Insight


Nature Physics Insight – Dark Matter


Dark matter makes up most of the Universe, but very little is known about it. This joint Nature Astronomy and Nature Physics Insight explores the history and current status of dark matter searches in particle physics, astrophysics and cosmology.

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Editorial

Light in darkness

doi:10.1038/s41550-017-0082

We think dark matter exists because measurements of 'normal' matter would not otherwise make sense. In this Insight on dark matter — offered jointly by Nature Astronomy and Nature Physics — we showcase the various techniques trying to make sense of it.


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Interview

Exploring the dark Universe

doi:10.1038/s41550017-0066

Joshua Frieman, co-founder and director of the Dark Energy Survey collaboration, tells us about the ambitious project aiming to probe the origin of cosmic acceleration.


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Perspective

Growth of the nonbaryonic dark matter theory

P. J. E. Peebles

doi:10.1038/s41550-017-0057

From the first hints of unseen matter in the Universe to the present body of evidence for dark matter, James Peebles outlines the significant developments in observation and theory, including how community opinion evolved during the 1970s.


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Progress Articles

Dark matter detection at colliders

Oliver Buchmueller, Caterina Doglioni and Lian-TaoWang

doi:10.1038/nphys4054

Beyond the standard model, the weakly interacting massive particle (WIMP) hypothesis for dark matter is one of the most compelling, and the one being tested at the Large Hadron Collider.

Current status of direct dark matter detection experiments

Jianglai Liu, Xun Chen and Xiangdong Ji

doi:10.1038/nphys4039

Direct dark matter searches are pushing the limits on the scattering of weakly interacting massive particles on normal matter so WIMPs are running out of places to hide.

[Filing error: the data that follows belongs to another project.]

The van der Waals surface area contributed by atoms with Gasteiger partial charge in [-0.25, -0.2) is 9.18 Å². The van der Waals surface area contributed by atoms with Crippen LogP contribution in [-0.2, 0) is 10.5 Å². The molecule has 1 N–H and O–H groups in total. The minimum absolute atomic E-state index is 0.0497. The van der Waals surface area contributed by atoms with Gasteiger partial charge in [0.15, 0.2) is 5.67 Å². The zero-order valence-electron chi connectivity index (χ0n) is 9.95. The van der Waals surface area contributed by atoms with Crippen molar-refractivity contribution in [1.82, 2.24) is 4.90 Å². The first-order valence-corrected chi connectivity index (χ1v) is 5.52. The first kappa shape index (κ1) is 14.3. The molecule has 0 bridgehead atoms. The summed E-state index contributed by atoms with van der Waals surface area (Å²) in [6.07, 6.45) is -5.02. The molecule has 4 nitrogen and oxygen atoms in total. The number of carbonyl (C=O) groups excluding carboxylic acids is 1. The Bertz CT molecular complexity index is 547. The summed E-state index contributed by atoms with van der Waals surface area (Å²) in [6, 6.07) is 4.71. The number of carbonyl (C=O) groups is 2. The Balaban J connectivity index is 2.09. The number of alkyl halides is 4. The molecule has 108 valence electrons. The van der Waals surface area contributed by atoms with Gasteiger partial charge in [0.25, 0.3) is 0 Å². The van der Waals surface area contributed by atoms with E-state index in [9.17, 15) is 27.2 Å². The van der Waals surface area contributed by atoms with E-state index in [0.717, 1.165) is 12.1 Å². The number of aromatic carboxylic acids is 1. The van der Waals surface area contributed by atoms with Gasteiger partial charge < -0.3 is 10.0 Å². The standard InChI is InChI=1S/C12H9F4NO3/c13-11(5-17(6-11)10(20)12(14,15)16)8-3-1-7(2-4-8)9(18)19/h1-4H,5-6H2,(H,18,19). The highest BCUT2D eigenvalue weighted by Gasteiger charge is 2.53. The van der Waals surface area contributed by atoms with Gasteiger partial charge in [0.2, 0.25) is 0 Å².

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Reviews

How dark matter came to matter

J. G. de Swart, G. Bertone and J. van Dongen

doi:10.1038/s41550017-0059

The acceptance of dark matter came slowly despite its abundance. Jaco de Swart and colleagues reconstruct the history of how dark matter brought astronomers to cosmology in their Review Article.

Indirect dark matter searches in gamma and cosmic rays

Jan Conrad and Olaf Reimer

doi:10.1038/nphys4049

Dark matter could decay into conventional particles leaving behind specific signatures in the gamma-rays and cosmic rays. Astronomical observations are used to search for these elusive dark matter footprints.

High-energy neutrino astrophysics

Francis Halzen

doi:10.1038/nphys3816

Neutrinos from deep space can be used as astronomical messengers providing clues about the origin of cosmic rays or dark matter. The IceCube experiment is leading the way in neutrino astronomy.


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Measure For Measure

A constant conflict

doi:10.1038/nphys4055

Barbara Ryden

Narrowing down the value of the Hubble constant has been problematic — probably a manifestation of the dark-energy mystery, writes Barbara Ryden.


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Mission Control

Unveiling the radio cosmos

Keith Vanderlinde

doi:10.1038/s41550-017-0037

Using a radio telescope with no moving parts, the dark energy speeding up the expansion of the Universe can be probed in unprecedented detail, says Keith Vanderlinde, on behalf of the CHIME collaboration.


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